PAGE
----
Sri Lanka seeks India’s help to secure bridge financing amid economic crisis
NEW DELHI: Sri Lanka has sought India’s assistance in garnering international support to secure bridge financing as it enters negotiations with the International Monetary Fund (IMF) for a bailout programme to cope with the island nation’s worst economic crisis in decades.
The issue of India’s support for securing both bridge financing and the economic adjustment programme with the IMF figured when Sri Lanka’s high commissioner Milinda Moragoda met finance minister Nirmala Sitharaman in New Delhi on Wednesday.
On Tuesday, Sri Lanka declared it would default on its external debt pending a bailout from the IMF. The move was attributed to the country’s critically low foreign exchange reserves. This was the first time Sri Lanka has announced a debt default since its independence in 1948.
In addition to reviewing bilateral economic cooperation, Moragoda and Sitharaman discussed how India can assist Sri Lanka in getting international support to secure bridge financing and the IMF economic adjustment programme itself, through both bilateral and multilateral partners, according to a statement from the Sri Lankan high commission.
They also explored the possibility of enhancing and restructuring some of the assistance already provided by India in the form of credits for essential commodities and fuel, as well as balance of payment support.
Moragoda and Sitharaman observed that the assistance provided by India so far “could form part of the bridging finance required by Sri Lanka until the economic adjustment programme with the IMF would be negotiated”, the statement said.
“It was also observed that India was the first country to support Sri Lanka in this manner to secure bridging finance until that programme would be in place,” the statement added.
Sitharaman expressed her concern over the humanitarian cost of the economic crisis and said “India would stand by Sri Lanka to overcome its challenges”. Moragoda thanked her for her personal interest in supporting Sri Lanka at this difficult time.
The process of negotiating a bailout with the Washington-based IMF is expected to take at least six months, if not more. In the interim, the Sri Lankan government will have to work out a bridge financing arrangement to take care of its immediate needs.
Moragoda and Sitharaman noted that Sri Lanka’s finance minister Ali Sabry and his delegation will meet the ministerial delegation from India in Washington next week on the margins of the IMF spring meetings.
The envoy also thanked Sitharaman for the assistance that India is extending to Sri Lanka in the form of credits for essential commodities and fuel, and for balance of payment support.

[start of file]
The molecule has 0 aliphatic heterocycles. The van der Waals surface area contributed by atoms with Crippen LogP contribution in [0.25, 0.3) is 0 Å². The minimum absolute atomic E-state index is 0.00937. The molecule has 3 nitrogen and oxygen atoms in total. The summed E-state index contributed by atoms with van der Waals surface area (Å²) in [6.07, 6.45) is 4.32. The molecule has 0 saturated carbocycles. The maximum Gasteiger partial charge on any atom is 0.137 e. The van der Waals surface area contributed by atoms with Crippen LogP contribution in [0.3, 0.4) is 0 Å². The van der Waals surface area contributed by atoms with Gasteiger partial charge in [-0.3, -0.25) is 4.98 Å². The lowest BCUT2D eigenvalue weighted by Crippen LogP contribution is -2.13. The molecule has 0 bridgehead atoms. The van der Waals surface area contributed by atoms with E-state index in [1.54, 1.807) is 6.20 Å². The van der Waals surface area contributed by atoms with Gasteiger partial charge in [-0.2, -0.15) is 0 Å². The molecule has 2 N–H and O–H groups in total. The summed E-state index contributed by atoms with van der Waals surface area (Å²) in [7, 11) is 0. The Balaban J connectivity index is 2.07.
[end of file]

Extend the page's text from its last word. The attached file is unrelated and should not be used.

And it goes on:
India has so far provided Sri Lanka financial aid worth almost $2.5 billion, including a $500-million line of credit in February for fuel purchases and another $1-billion line of credit in March for buying food, medicines and other essential items. India has provided a currency swap of $400 million under the Saarc facility and deferred the payment of $515 million to the Asian Clearing Union.
On Tuesday, 11,000 tonnes of rice supplied by India under the line of credit reached Colombo.
Moragoda briefed Sitharaman on the “debt standstill” announced by the Sri Lankan government and informed her that Sri Lankan authorities are “seeking a consensual agreement on debt restructuring”.
The discussions also focused on how India can play an expanded role in promoting accelerated growth and development in Sri Lanka in the medium term. Moragoda and Sitharaman expressed satisfaction at ongoing official discussions between the two countries to establish a cooperation framework and to monitor progress of bilateral economic cooperation in the current context.
Sri Lanka’s presidential advisory group on multilateral engagement and debt sustainability, the governor of the Central Bank and the secretary to the treasury are engaged in these discussions, while India is represented by the chief economic advisor and the secretary (economic affairs) in the finance ministry. The high commissions of the two countries are also participating in the discussions.
The economic crisis in the country of 22 million people has resulted in regular blackouts and shortages of food and fuel. The government has banned the import of non-essential items to conserve foreign currency reserves. The economic crisis has also triggered public demonstrations, with protestors demanding the resignation of President Gotabaya Rajapaksa.
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